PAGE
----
Because that was the goal all along.
Already, less than two months since we left, the house has been sold. The owner looks to be recouping their hundreds of thousands in expenses they lost to the State bailing out their now-dead son.
And we, well now we’re here.
For many reasons, this place is safer. It’s technically a townhouse, built on three floors and almost the same amount of square footage as our last rentals. We lost the backyard, but gained the security of being managed by a major, national, apartment rental company. They’ve been very good to us, so far. There are no debates about maintenance, we simply put a request in the portal and someone texts to ask when they can come by within a day. There’s security on sight, everything is freshly remodeled, with new carpeting. The security deposit was not thousands and thousands and thousands of dollars to some rando with an extra house; it was just $600. And because it’s huge, and owned by a large corporation, they follow the law, and we don’t have to deal with these two-bit maniacal slumlords that have one or two rental properties in abhorrent condition to fund their retirements.
As for the house fire…
We spent over $60,000 in the last year on this housing insecurity. It left us in deep debt, and threatened to leave us homeless at any moment. At the very least, it will take years for us to financially recover from this; though my concern with the way the things are in the world now, in the words of Joe Exotic, my biggest fear is that we: are never gonna’ financially recover.
(I suppose time will tell)
The trauma to ourselves and our kids is probably something that will come out over the coming years. Or maybe we somehow resolved it amidst all the packing and hardship.
We are definitely all guarded, especially after the property manager’s harassment at the last place. When the doorbell rings now, everyone still has a moment of tension before realizing it’s probably just Amazon or a GrubHub order. In the words of our primary care physician: “well, you’re all okay for now, but this has been a traumatic year and so we’re just going to hold some space and some grace for if there comes a point when anyone is… not okay anymore…”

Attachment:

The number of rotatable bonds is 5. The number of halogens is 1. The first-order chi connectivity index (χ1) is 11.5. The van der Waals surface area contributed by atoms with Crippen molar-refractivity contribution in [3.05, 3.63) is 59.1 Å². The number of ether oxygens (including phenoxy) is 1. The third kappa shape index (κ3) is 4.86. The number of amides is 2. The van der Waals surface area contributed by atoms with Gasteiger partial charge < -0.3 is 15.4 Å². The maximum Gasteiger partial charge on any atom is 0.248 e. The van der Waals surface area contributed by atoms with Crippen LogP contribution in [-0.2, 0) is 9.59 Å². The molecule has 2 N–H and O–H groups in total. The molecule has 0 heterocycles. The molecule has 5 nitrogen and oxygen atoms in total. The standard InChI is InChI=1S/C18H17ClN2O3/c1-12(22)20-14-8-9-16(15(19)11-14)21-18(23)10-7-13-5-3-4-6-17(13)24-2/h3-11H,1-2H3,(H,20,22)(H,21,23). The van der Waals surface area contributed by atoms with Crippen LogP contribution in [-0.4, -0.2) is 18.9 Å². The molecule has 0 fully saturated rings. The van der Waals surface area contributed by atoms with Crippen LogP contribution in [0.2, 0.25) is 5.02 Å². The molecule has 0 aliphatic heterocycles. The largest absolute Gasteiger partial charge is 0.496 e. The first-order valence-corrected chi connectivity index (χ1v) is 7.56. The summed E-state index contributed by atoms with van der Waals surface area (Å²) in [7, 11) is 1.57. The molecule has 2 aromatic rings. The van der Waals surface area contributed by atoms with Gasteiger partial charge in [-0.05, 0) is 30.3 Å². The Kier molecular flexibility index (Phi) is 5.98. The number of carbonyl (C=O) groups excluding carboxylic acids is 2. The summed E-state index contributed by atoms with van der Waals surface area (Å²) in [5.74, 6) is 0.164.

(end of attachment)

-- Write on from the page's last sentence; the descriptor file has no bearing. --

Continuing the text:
While this has happened, the most eye opening thing has been how others have treated us. Make no mistake about it: we have been “othered.” What happened to us is what happens to “other people.” (The funny part is we used to think with that enormous amount of privilege too.)
Some people have acted like this is something we should be pitied for (maybe it is); others have turned their backs on us, because it makes them uncomfortable about the things they do to families like us (middle class renters). A lot of people simply pretend like it didn’t happen.
The last move, the one just a few months ago, was by far the hardest. It was conveniently timed in the middle of one of the atmospheric rivers that hit California. We had so little notice, and were so deep in debt at that point, that my husband worked at his second job the entire time, while for four days, one day after another, my two daughters (19 and 15) and I did the entire move. We would wake up, go to Starbucks, rent a Uhaul, load it with all of our belongings being soaked by the rain. Unload in torrential downpour. Spend the evening drying things off, distributing them, disposing of the phenomenal amount of things ruined by the rain, and then getting up the next day to do it all again.
My mother asked to help, but I was worried she’d get hurt. So on one day, I had her run all our errands for grocery pickups. Other than that, we learned the hard way where things stand on just about every relationship we’ve ever had.
“Mama always said ‘moving three times is like surviving a house fire.’” And so, it is.
For those that have been asking: some photos of our new place: